Step 1: Make a word pocket in your notebook. If you made a notebook from envelopes as described in our first session link to YouTube video to flip books you can use one of those pages (Click here to see video). If not, ask an adult for a used envelope (they are always more interesting if sent to you). Put some glue or tape on the back and stick it down onto a page in your notebook. You can fold the sticky flap back out of your way. 

Step 2: Being looking for words on food packets, in magazines or newspapers (always ask before you cut them out), collect as many as you can especially words that interest you and slide them in your word pocket for inspiration later. 

Step 3: Gather some pictures too of people, animals or things that you like. You’ll find that once you cut them out, they no longer have meaning in relation to the ad or article they were in. 

Step 4: Put your cut-out letters, words and pictures on a large sheet or notebook page, turn them upside-down or place beside something else and they have a whole new meaning, one you can invent with, play with and change. Have some fun and maybe the beginnings of a story start floating in your head. Write any ideas down, ask an adult to take a picture of how you have put them together on your page so you can look at them again. 

Step 5: Store them in your envelope pocket for inspiration another day. 



COLLABORATE - A Story Map at mealtime!  

Collaborating with others is a very important part of being creative. Deirdre’s plays are inspired by the experiences of the people around her. Her ideas come ‘from the fields, they are made in kitchens, school playgrounds, villages, lanes and towns’. We can not explore the playgrounds, our town or many public places at the moment, but we do have others around us in our homes and home can be a great source of inspiration.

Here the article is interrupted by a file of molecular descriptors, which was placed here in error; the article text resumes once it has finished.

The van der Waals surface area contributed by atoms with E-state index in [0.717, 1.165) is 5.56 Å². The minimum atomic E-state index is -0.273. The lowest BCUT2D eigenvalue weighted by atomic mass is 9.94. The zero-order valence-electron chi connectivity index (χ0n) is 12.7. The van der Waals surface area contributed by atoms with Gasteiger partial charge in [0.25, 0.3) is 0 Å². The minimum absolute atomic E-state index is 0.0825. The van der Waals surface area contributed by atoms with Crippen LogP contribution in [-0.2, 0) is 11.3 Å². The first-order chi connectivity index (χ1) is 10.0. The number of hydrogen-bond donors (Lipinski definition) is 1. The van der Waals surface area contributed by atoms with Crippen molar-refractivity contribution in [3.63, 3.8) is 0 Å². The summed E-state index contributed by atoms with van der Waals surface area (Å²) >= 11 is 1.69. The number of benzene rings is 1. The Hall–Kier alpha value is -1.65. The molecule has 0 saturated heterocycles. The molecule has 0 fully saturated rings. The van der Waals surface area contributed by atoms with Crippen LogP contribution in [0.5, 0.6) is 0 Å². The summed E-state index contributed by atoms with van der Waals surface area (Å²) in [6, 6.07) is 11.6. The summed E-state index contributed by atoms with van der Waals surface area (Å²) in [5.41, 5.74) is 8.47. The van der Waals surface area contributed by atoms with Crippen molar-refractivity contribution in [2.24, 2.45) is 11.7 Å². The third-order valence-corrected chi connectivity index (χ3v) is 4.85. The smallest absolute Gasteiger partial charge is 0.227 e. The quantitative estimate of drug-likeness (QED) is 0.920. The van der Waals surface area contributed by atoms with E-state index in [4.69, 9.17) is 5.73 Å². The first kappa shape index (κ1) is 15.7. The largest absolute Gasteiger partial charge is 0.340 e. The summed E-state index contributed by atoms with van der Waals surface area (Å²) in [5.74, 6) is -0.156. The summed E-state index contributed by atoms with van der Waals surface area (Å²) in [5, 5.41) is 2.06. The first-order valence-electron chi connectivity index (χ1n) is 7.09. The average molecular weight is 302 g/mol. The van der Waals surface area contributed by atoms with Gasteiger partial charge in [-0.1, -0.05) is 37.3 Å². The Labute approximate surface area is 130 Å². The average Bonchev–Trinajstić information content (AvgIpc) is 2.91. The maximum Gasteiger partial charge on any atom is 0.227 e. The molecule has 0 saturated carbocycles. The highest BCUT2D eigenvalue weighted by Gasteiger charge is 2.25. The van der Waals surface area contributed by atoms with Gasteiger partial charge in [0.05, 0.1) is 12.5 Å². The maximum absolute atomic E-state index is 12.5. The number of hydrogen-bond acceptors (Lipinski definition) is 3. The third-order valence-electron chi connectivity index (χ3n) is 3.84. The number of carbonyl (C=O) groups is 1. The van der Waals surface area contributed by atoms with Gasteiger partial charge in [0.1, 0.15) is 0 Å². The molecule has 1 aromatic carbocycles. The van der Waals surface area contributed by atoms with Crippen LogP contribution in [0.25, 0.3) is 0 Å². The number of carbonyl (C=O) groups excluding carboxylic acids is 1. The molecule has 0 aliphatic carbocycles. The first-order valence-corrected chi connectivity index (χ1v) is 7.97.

– You will need: large sheets of paper (or smaller ones taped together), pens or markers 
Step 1: I’m sure you always offer to lay the table before dinner but before you do, cover the table with paper, either 1 large sheet (a paper tablecloth if you have one) or stick smaller sheets together. 

Step 2: Place a pen or marker beside each person’s knife or fork. You can do this with one other person or six, it doesn’t matter as long as you take part. 

Step 3: Use ‘Something that happened today’ as a starting point. Chat together about the day, ask everyone to write down some words or whole sentences that describe their experience. A younger brother or sister may just draw and make marks and that’s great too. Take turns, ask questions, write around your plates, down the middle or across the table (on the paper of course!). It might take a little while for everyone to join in but once they do you can start joining the words with lines or dots, shapes or squiggles! You may find your paper fills up very quickly or you can use it at different mealtimes, adding story on top of story. Just see what happens. 

Step 4: You can add to this activity however you like: ask questions, listen and be aware of other people’s suggestions, look and share together. Once finished, fold up your paper and add it to your notebook. If it doesn’t fit, keep it safe for later. 
We hope you found some inspiration in these activities. Let us know how you have been inspired by Deirdre Kinahan’s interview or you can send us a photo of what you have added to your notebook after looking and listening, collecting and collaborating with your family. You can email this along with your first name to and we will inspire each other to be curious and creative. 
Next week we will share inspiration from visual artist George Bolster. He has sent us a video where he is chatting about his creative experiences, what motivates his different artworks, the materials he uses and exciting places he has been for inspiration.